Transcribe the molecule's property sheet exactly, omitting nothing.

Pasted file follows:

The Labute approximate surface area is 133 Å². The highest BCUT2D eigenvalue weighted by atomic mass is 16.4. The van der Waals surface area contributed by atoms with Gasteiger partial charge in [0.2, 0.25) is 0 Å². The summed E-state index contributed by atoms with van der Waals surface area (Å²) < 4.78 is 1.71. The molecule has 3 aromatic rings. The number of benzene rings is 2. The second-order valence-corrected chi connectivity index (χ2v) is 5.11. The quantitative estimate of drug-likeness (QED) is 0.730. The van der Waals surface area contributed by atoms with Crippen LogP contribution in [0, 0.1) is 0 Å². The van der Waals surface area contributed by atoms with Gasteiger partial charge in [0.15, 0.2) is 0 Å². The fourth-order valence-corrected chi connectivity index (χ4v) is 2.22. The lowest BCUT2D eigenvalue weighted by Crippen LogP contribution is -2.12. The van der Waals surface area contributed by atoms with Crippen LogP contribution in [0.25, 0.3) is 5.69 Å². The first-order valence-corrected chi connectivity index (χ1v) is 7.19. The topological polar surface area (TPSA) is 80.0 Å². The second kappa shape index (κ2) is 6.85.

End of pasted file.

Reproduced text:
The Labute approximate surface area is 133 Å². The highest BCUT2D eigenvalue weighted by atomic mass is 16.4. The van der Waals surface area contributed by atoms with Gasteiger partial charge in [0.2, 0.25) is 0 Å². The summed E-state index contributed by atoms with van der Waals surface area (Å²) < 4.78 is 1.71. The molecule has 3 aromatic rings. The number of benzene rings is 2. The second-order valence-corrected chi connectivity index (χ2v) is 5.11. The quantitative estimate of drug-likeness (QED) is 0.730. The van der Waals surface area contributed by atoms with Crippen LogP contribution in [0, 0.1) is 0 Å². The van der Waals surface area contributed by atoms with Gasteiger partial charge in [0.15, 0.2) is 0 Å². The fourth-order valence-corrected chi connectivity index (χ4v) is 2.22. The lowest BCUT2D eigenvalue weighted by Crippen LogP contribution is -2.12. The van der Waals surface area contributed by atoms with Crippen LogP contribution in [0.25, 0.3) is 5.69 Å². The first-order valence-corrected chi connectivity index (χ1v) is 7.19. The topological polar surface area (TPSA) is 80.0 Å². The second kappa shape index (κ2) is 6.85.